Drilling for oil and gas off the Canterbury coast is back on the horizon, Gabrielle Stuart reports.

The risk of a spill, the danger to local endangered species and the lack of public consultation: They were just some of the 46 points the city council raised in a submission against the Government's oil and gas block offer last year.

In spite of that, the Government went ahead with the block offer anyway.

As consultation opens on a similar offer this year, some city councillors are now questioning if the Government will listen to what they say.

The latest offer would open a 210,884 sq km area of ocean below Banks Peninsula for commercial oil and gas exploration tenders next year.


Oil Free Otautahi spokeswoman Bridget White said it had become an issue of democracy.

"I think it is absolutely astonishing that they have the guts to do it again after the strong opposition to it from the Christchurch City Council last time," she said.

Last week, Energy and Resources Minister Simon Bridges did not answer questions from The Star about how much weight he would give to the city council's submission when making his decision.

He said only that he would consult with them to "identify areas of significance or sensitivity."

He also did not answer questions about what advice he had received about the risk of a spill.

However, he said all bids received would be put through an involved assessment process, checking their systems, finances and compliance history.

"Exploration in this area is not new and the Canterbury and Great South Basins have seen exploration activity since the early 1970s," he said.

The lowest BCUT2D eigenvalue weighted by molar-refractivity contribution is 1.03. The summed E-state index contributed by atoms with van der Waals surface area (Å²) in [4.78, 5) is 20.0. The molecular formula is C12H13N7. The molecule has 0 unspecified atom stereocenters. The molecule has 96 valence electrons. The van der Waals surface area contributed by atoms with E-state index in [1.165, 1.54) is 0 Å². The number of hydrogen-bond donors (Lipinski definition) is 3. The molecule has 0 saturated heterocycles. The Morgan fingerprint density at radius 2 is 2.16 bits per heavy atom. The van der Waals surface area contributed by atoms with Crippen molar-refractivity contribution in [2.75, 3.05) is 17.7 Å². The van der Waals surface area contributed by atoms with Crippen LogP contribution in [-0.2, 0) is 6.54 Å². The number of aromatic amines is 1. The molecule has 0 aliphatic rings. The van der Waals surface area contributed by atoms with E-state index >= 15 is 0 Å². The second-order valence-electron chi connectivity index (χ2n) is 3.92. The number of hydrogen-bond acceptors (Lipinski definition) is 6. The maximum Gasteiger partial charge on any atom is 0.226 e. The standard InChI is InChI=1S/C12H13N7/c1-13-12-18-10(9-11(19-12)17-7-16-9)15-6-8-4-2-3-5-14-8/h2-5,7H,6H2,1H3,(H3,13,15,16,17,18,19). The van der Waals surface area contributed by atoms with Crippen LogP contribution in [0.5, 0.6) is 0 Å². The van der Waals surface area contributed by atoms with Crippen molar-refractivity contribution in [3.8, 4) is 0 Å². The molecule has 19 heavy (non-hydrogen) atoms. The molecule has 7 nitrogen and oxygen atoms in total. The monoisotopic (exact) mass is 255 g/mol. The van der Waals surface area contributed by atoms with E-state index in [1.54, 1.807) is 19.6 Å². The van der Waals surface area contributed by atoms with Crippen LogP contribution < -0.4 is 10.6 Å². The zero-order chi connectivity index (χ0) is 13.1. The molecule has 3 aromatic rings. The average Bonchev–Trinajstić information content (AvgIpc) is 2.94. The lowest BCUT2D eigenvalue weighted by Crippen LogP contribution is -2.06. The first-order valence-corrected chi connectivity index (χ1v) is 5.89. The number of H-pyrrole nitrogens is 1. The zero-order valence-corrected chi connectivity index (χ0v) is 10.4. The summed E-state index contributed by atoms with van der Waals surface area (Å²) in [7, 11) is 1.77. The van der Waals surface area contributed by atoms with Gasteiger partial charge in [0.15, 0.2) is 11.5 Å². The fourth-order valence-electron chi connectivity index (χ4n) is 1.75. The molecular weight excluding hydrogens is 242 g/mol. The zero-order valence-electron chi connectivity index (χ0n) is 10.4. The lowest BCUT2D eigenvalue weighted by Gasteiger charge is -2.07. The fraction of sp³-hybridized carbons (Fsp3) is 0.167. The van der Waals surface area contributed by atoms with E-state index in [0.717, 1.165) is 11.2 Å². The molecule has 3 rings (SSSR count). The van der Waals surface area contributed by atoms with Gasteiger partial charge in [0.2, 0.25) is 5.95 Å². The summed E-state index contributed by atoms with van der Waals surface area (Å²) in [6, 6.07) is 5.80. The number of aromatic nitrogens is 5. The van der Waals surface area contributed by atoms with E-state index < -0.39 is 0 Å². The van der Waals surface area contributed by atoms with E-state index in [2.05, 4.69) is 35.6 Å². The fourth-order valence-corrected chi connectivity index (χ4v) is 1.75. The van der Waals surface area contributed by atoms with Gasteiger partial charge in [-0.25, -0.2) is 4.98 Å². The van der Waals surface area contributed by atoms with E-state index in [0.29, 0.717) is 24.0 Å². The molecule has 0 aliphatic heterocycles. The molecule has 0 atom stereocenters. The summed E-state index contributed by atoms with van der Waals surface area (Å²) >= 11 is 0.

Many of the city councillors were worried regions like Canterbury would take on all the risk and earn very little reward if companies were allowed to drill.


But Petroleum Exploration and Production Association NZ chief executive Cameron Madgwick said there would be benefits for the region.

Taking Taranaki as an example, he said oil and gas made up 41 per cent of its gross domestic product, which was the highest GDP per capita in the country - $80,297 per person in value, compared with $53,054 per person in Canterbury.

Counting businesses which indirectly serviced the industry, he estimated it had created 11,000 jobs.

Finding a large gas reserve off Canterbury could also service the region, he said, and could potentially have positive environmental impacts if it replaced coal burning.

•About 3700 New Zealanders are employed in the oil and gas industry - and more in industries supporting it

•The Government collects tax and royalties from the industry - the forecast royalty take this year is $228 million

•Being able to draw on local supplies of oil and gas could drop the price and protect, to some extent, from shortages or big price hikes in the future

PEPANZ chief executive Cameron Madgwick said after discovering a site, the process of permitting and developing it ready to drill could take up to 10 years, so the immediate after effects of the Canterbury earthquake would be long over.

The risk of an earthquake was something the equipment was built to withstand, as it was designed to handle movement from things like the ocean currents, he said.

University of Auckland engineering science lecturer David Dempsey said drilling posed a lot less risk to stability than things like fracking.

"That is not to say it's not possible. Because if you are drilling across a fault, if you were quite unfortunate, you could trigger something. But it is very unlikely," he said.

What the mayor and city councillors think

Lianne Dalziel:

The council has collectively adopted a position in opposition to these permits being issued due to the significant consequences of an oil spill.

Vicki Buck: Totally against it and I expect the city council will oppose it. The risks are so high and the rewards are actually zero to the region. You risk massive environment damage - this is very close to a marine mammal sanctuary.